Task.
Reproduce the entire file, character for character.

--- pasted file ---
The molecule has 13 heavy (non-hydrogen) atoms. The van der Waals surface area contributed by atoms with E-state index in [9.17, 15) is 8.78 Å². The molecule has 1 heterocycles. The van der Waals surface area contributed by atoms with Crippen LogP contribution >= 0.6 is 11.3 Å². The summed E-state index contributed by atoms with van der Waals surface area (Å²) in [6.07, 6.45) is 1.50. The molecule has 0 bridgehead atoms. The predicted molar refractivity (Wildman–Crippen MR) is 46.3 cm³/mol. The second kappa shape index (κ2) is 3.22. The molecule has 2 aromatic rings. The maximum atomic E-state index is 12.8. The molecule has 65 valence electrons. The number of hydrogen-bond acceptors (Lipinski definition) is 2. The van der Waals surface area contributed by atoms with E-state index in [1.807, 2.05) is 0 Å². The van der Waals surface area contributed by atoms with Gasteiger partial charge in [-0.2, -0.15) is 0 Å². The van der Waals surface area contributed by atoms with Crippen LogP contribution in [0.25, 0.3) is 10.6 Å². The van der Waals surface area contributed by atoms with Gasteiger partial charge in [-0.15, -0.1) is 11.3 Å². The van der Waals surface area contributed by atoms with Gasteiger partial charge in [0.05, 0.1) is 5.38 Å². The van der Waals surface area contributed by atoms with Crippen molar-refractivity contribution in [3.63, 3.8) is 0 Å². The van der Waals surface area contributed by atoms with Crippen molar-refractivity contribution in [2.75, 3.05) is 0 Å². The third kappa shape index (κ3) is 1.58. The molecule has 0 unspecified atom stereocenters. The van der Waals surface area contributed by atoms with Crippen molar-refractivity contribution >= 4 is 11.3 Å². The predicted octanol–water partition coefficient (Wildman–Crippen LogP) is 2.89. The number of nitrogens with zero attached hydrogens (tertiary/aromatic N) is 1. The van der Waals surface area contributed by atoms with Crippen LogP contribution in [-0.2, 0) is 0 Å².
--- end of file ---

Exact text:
The molecule has 13 heavy (non-hydrogen) atoms. The van der Waals surface area contributed by atoms with E-state index in [9.17, 15) is 8.78 Å². The molecule has 1 heterocycles. The van der Waals surface area contributed by atoms with Crippen LogP contribution >= 0.6 is 11.3 Å². The summed E-state index contributed by atoms with van der Waals surface area (Å²) in [6.07, 6.45) is 1.50. The molecule has 0 bridgehead atoms. The predicted molar refractivity (Wildman–Crippen MR) is 46.3 cm³/mol. The second kappa shape index (κ2) is 3.22. The molecule has 2 aromatic rings. The maximum atomic E-state index is 12.8. The molecule has 65 valence electrons. The number of hydrogen-bond acceptors (Lipinski definition) is 2. The van der Waals surface area contributed by atoms with E-state index in [1.807, 2.05) is 0 Å². The van der Waals surface area contributed by atoms with Gasteiger partial charge in [-0.2, -0.15) is 0 Å². The van der Waals surface area contributed by atoms with Crippen LogP contribution in [0.25, 0.3) is 10.6 Å². The van der Waals surface area contributed by atoms with Gasteiger partial charge in [-0.15, -0.1) is 11.3 Å². The van der Waals surface area contributed by atoms with Gasteiger partial charge in [0.05, 0.1) is 5.38 Å². The van der Waals surface area contributed by atoms with Crippen molar-refractivity contribution in [3.63, 3.8) is 0 Å². The van der Waals surface area contributed by atoms with Crippen molar-refractivity contribution in [2.75, 3.05) is 0 Å². The third kappa shape index (κ3) is 1.58. The molecule has 0 unspecified atom stereocenters. The van der Waals surface area contributed by atoms with Crippen molar-refractivity contribution >= 4 is 11.3 Å². The predicted octanol–water partition coefficient (Wildman–Crippen LogP) is 2.89. The number of nitrogens with zero attached hydrogens (tertiary/aromatic N) is 1. The van der Waals surface area contributed by atoms with Crippen LogP contribution in [-0.2, 0) is 0 Å².